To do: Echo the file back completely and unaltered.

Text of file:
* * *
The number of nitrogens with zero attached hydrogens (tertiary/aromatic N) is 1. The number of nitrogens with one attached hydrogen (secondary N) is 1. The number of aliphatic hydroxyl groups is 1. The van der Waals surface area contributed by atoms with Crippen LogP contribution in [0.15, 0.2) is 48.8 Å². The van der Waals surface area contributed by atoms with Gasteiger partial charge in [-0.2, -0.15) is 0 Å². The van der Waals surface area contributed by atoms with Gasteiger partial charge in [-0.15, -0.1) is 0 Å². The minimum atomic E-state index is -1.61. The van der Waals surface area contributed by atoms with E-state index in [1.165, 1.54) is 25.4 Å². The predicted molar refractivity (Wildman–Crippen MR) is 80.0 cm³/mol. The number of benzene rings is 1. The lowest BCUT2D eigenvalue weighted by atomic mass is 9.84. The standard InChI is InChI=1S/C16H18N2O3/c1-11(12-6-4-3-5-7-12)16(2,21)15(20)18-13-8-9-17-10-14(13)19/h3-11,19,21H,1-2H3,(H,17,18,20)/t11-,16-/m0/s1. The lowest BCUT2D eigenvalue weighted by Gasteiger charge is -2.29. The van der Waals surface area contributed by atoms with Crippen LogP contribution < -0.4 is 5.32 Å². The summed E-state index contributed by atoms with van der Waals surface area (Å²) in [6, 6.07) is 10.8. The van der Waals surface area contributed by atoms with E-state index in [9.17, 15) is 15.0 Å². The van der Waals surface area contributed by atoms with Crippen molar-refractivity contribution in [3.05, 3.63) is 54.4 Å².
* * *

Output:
The number of nitrogens with zero attached hydrogens (tertiary/aromatic N) is 1. The number of nitrogens with one attached hydrogen (secondary N) is 1. The number of aliphatic hydroxyl groups is 1. The van der Waals surface area contributed by atoms with Crippen LogP contribution in [0.15, 0.2) is 48.8 Å². The van der Waals surface area contributed by atoms with Gasteiger partial charge in [-0.2, -0.15) is 0 Å². The van der Waals surface area contributed by atoms with Gasteiger partial charge in [-0.15, -0.1) is 0 Å². The minimum atomic E-state index is -1.61. The van der Waals surface area contributed by atoms with E-state index in [1.165, 1.54) is 25.4 Å². The predicted molar refractivity (Wildman–Crippen MR) is 80.0 cm³/mol. The number of benzene rings is 1. The lowest BCUT2D eigenvalue weighted by atomic mass is 9.84. The standard InChI is InChI=1S/C16H18N2O3/c1-11(12-6-4-3-5-7-12)16(2,21)15(20)18-13-8-9-17-10-14(13)19/h3-11,19,21H,1-2H3,(H,17,18,20)/t11-,16-/m0/s1. The lowest BCUT2D eigenvalue weighted by Gasteiger charge is -2.29. The van der Waals surface area contributed by atoms with Crippen LogP contribution < -0.4 is 5.32 Å². The summed E-state index contributed by atoms with van der Waals surface area (Å²) in [6, 6.07) is 10.8. The van der Waals surface area contributed by atoms with E-state index in [9.17, 15) is 15.0 Å². The van der Waals surface area contributed by atoms with Crippen molar-refractivity contribution in [3.05, 3.63) is 54.4 Å².